| Cycle 1 (2011 Deadline)
Addressing drinking water quality challenges in developing countries: case study of Lake Victoria Basin
PI: Shem Wandiga (University of Nairobi)
US Partner: Mark Shannon (University of Illinois Urbana-Champaign)
Project Dates: May 2012 - April 2013
The goal of this project is to develop point of use water treatment technology that will be used to improve the quality of drinking water for the people living around the Kenya’s shore of Lake Victoria. The project will be carried out by University of Nairobi and Bondo University College academic staff and students in collaboration with the Center of Advanced Materials for the Purification of Water with Systems (WaterCAMPWS), science and technology center supported by the U.S. National Science. The project will offer transdisciplinary cooperative knowledge development to postgraduate students of the institutions involved, improve the knowledge base of communities regarding water quality processes, develop prototype water purification platforms, and bring the successful platform to market scale. This project will provide synergistic research activities between biologists, chemists, environmental engineers, geneticists, material scientists, mechanical engineers, virologists, social scientists, and local stakeholder communities. The expertise from WaterCAMPWS will be used to help utilize locally available materials and regional expertise to develop novel and sustainable point of use water purification systems.
Kenya has large deposits of titanium oxide (TiO2) that are now being mined for export. Small particle semiconducting TiO2 photocatalysts have been extensively studied due to their relatively high reactivity and stability, and this study will build upon the photocatalytic advances made by WaterCAMPWS to extend the use of TiO2 to address regionally specific waterborne chemical and microbial contaminants. Expected outcomes of the project are: 1) improved regional access to safe water; 2) new materials and markets for point of use water purification systems that leverage regionally abundant and underutilized deposits of TiO2 ore in Kenya; 3) improved research capacity in water disinfection and purification; and 5) increased coordination in addressing drinking water problems at scientific, policy and local communities.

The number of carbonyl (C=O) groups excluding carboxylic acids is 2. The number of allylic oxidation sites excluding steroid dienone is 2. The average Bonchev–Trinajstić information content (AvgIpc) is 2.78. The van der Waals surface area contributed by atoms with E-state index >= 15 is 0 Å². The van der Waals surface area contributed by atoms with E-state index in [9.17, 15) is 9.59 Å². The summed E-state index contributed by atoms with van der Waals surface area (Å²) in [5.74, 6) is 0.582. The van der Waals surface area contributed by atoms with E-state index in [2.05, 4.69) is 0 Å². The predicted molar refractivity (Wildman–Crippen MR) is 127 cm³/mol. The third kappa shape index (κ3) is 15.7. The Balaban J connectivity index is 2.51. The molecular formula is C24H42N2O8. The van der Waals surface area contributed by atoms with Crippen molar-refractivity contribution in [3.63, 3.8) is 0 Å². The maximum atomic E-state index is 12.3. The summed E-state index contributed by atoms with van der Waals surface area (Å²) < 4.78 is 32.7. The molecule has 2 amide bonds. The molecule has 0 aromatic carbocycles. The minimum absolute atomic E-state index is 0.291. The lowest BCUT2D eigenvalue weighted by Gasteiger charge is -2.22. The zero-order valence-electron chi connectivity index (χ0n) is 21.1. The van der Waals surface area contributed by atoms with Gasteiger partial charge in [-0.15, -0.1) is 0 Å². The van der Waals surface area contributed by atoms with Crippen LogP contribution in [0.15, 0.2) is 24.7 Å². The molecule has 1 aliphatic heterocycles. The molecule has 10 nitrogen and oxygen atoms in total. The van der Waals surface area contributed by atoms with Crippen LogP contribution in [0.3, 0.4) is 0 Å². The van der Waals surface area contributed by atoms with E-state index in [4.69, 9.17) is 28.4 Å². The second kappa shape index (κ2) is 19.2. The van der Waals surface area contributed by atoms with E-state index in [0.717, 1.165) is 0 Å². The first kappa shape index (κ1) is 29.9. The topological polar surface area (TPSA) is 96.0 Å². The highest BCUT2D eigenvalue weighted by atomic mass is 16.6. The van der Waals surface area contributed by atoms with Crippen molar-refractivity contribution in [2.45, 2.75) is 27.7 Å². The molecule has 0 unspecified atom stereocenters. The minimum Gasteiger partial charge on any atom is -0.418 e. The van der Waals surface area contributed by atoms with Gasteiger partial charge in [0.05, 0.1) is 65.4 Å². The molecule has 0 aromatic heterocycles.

Summary of Recent Activities
The data collected in the past months were presented in three papers at the Safe Global Water Summit held January 30 through February 1, 2013, at the Nelson Mandela African Institute of Science and Technology, Arusha, Tanzania. A total of 1500 samples distributed proportionately across the stratified Bondo District region were analyzed. Chiromo River water was used to test for total suspended solids (TSS) and total dissolved solids (TDS). TSS and TDS were determined both for raw water samples and for water passed through the ceramic filters that were identified to have better flow rates. The raw water was found to have an average value of 252.3 mg/L and 361.7 mg/L for TSS and TDS respectively. After passing the water samples through the filters, TSS was reduced to negligible amounts.